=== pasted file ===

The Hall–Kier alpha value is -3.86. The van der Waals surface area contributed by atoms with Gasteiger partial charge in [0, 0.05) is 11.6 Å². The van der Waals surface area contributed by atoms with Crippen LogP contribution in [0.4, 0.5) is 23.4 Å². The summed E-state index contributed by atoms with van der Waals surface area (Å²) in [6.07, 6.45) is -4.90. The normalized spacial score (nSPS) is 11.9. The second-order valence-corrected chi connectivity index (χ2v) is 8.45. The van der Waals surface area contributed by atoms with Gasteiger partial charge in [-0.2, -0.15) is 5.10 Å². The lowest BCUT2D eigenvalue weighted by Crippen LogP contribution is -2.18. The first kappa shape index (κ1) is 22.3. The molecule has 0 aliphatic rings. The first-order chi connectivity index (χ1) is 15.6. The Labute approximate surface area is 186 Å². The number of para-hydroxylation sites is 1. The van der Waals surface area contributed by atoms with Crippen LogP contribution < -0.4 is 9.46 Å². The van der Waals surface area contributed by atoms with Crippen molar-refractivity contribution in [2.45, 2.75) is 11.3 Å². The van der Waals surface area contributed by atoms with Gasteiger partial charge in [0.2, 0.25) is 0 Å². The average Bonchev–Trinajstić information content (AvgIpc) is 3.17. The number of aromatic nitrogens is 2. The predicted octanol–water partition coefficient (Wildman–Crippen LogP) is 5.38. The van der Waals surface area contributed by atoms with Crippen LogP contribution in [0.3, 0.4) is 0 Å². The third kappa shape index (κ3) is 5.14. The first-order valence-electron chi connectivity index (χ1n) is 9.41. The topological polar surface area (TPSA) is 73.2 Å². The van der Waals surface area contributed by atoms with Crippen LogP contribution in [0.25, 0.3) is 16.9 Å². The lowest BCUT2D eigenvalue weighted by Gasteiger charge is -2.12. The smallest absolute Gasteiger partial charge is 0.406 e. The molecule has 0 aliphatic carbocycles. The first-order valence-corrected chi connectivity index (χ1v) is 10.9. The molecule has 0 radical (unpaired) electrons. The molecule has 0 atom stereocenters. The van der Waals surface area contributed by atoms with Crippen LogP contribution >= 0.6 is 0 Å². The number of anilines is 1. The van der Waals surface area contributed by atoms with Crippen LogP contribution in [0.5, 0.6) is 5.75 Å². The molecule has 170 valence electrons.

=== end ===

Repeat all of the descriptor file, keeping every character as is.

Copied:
The Hall–Kier alpha value is -3.86. The van der Waals surface area contributed by atoms with Gasteiger partial charge in [0, 0.05) is 11.6 Å². The van der Waals surface area contributed by atoms with Crippen LogP contribution in [0.4, 0.5) is 23.4 Å². The summed E-state index contributed by atoms with van der Waals surface area (Å²) in [6.07, 6.45) is -4.90. The normalized spacial score (nSPS) is 11.9. The second-order valence-corrected chi connectivity index (χ2v) is 8.45. The van der Waals surface area contributed by atoms with Gasteiger partial charge in [-0.2, -0.15) is 5.10 Å². The lowest BCUT2D eigenvalue weighted by Crippen LogP contribution is -2.18. The first kappa shape index (κ1) is 22.3. The molecule has 0 aliphatic rings. The first-order chi connectivity index (χ1) is 15.6. The Labute approximate surface area is 186 Å². The number of para-hydroxylation sites is 1. The van der Waals surface area contributed by atoms with Crippen LogP contribution < -0.4 is 9.46 Å². The van der Waals surface area contributed by atoms with Crippen molar-refractivity contribution in [2.45, 2.75) is 11.3 Å². The van der Waals surface area contributed by atoms with Gasteiger partial charge in [0.2, 0.25) is 0 Å². The average Bonchev–Trinajstić information content (AvgIpc) is 3.17. The number of aromatic nitrogens is 2. The predicted octanol–water partition coefficient (Wildman–Crippen LogP) is 5.38. The van der Waals surface area contributed by atoms with Crippen LogP contribution in [0.3, 0.4) is 0 Å². The third kappa shape index (κ3) is 5.14. The first-order valence-electron chi connectivity index (χ1n) is 9.41. The topological polar surface area (TPSA) is 73.2 Å². The van der Waals surface area contributed by atoms with Crippen LogP contribution in [0.25, 0.3) is 16.9 Å². The lowest BCUT2D eigenvalue weighted by Gasteiger charge is -2.12. The smallest absolute Gasteiger partial charge is 0.406 e. The molecule has 0 aliphatic carbocycles. The first-order valence-corrected chi connectivity index (χ1v) is 10.9. The molecule has 0 radical (unpaired) electrons. The molecule has 0 atom stereocenters. The van der Waals surface area contributed by atoms with Crippen LogP contribution >= 0.6 is 0 Å². The number of anilines is 1. The van der Waals surface area contributed by atoms with Crippen LogP contribution in [0.5, 0.6) is 5.75 Å². The molecule has 170 valence electrons.